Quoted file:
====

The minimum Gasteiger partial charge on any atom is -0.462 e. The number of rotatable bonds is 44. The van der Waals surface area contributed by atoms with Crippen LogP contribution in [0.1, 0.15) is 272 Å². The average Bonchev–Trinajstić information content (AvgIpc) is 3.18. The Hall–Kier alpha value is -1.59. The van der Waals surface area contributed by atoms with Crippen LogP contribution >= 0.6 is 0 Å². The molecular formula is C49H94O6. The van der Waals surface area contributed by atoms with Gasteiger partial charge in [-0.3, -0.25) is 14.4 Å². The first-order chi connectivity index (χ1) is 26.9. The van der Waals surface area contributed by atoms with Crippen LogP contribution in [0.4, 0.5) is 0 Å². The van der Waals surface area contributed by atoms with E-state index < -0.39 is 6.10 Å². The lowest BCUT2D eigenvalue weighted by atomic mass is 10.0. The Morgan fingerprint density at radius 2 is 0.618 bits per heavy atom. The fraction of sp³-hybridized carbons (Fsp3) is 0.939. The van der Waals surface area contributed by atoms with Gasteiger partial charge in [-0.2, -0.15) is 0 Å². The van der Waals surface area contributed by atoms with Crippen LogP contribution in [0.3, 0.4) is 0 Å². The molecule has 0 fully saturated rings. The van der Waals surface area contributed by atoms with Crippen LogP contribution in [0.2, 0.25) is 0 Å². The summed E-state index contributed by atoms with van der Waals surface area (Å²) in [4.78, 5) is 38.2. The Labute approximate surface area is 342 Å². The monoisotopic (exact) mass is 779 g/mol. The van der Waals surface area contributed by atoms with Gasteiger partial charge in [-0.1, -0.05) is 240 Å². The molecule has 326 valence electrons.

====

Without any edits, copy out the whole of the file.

The minimum Gasteiger partial charge on any atom is -0.462 e. The number of rotatable bonds is 44. The van der Waals surface area contributed by atoms with Crippen LogP contribution in [0.1, 0.15) is 272 Å². The average Bonchev–Trinajstić information content (AvgIpc) is 3.18. The Hall–Kier alpha value is -1.59. The van der Waals surface area contributed by atoms with Crippen LogP contribution >= 0.6 is 0 Å². The molecular formula is C49H94O6. The van der Waals surface area contributed by atoms with Gasteiger partial charge in [-0.3, -0.25) is 14.4 Å². The first-order chi connectivity index (χ1) is 26.9. The van der Waals surface area contributed by atoms with Crippen LogP contribution in [0.4, 0.5) is 0 Å². The van der Waals surface area contributed by atoms with E-state index < -0.39 is 6.10 Å². The lowest BCUT2D eigenvalue weighted by atomic mass is 10.0. The Morgan fingerprint density at radius 2 is 0.618 bits per heavy atom. The fraction of sp³-hybridized carbons (Fsp3) is 0.939. The van der Waals surface area contributed by atoms with Gasteiger partial charge in [-0.2, -0.15) is 0 Å². The van der Waals surface area contributed by atoms with Crippen LogP contribution in [0.3, 0.4) is 0 Å². The molecule has 0 fully saturated rings. The van der Waals surface area contributed by atoms with Crippen LogP contribution in [0.2, 0.25) is 0 Å². The summed E-state index contributed by atoms with van der Waals surface area (Å²) in [4.78, 5) is 38.2. The Labute approximate surface area is 342 Å². The monoisotopic (exact) mass is 779 g/mol. The van der Waals surface area contributed by atoms with Gasteiger partial charge in [-0.1, -0.05) is 240 Å². The molecule has 326 valence electrons.